Outstanding wide receiver Kupp captured the receiving triple crown in 2021, becoming the first player since 2005 to lead the NFL in receptions, receiving yards and receiving TDs.

And the Rams superstar's form has continued into the playoffs, as he headed into Sunday's Super Bowl against the Cincinnati Bengals with four TD receptions across three postseason games – including at least one in each.

It came as no surprise then when Kupp added another score at SoFi Stadium that gave the Rams a 13-3 lead.

An 11-yard catch made Kupp just the second player in NFL history to have a TD reception in four consecutive games in a single postseason. Larry Fitzgerald did so for the Arizona Cardinals following the 2008 season.

Quarterback Matthew Stafford had already thrown one TD pass to Odell Beckham Jr., meaning he continued his run of tossing two or more scores in playoff games.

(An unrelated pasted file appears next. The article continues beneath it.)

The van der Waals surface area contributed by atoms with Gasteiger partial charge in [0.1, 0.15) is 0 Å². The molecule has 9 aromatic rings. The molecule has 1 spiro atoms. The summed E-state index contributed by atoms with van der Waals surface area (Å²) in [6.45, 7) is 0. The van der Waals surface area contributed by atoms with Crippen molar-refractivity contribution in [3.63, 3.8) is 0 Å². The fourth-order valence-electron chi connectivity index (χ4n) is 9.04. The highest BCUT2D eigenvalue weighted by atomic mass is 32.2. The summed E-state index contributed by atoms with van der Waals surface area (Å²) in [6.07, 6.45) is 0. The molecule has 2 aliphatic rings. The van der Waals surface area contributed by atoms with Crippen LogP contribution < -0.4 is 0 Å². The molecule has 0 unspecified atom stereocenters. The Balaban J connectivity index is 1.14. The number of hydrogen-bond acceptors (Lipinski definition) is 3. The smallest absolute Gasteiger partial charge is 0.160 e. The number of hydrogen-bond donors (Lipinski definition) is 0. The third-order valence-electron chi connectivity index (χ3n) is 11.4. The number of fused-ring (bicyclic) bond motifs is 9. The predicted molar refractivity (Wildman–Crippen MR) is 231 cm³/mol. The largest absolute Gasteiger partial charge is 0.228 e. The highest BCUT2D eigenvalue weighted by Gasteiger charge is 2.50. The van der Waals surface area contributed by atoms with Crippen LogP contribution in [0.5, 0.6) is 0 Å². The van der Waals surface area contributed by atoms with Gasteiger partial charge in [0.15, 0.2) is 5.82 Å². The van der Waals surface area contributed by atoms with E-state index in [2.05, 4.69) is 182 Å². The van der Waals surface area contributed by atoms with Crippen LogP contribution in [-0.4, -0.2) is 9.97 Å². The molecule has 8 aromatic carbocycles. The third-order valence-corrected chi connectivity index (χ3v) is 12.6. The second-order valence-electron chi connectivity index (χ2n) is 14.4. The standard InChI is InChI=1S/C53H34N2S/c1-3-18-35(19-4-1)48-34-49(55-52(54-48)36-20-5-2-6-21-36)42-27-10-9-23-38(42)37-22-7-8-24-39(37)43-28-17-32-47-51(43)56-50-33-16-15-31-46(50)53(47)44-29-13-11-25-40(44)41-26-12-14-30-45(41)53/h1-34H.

Stafford was already the first Rams QB to throw multiple TDs in three straight games in one postseason, his early success against the Bengals making him the first to do so in four straight including streaks that spanned seasons.

Cincinnati Bengals tight end C.J. Uzomah will play in Super Bowl LVI despite suffering a knee injury in the AFC Championship Game.

Uzomah sustained a sprained medial collateral ligament during the Bengals' comeback win over the Kansas City Chiefs two weeks ago.

However, the tight end has been able to make a speedy recovery and was not on the Bengals' inactive list for the season-ending showpiece against the Los Angeles Rams.

During Monday's virtual media day, Uzomah said: "I'm not missing the biggest game of my life.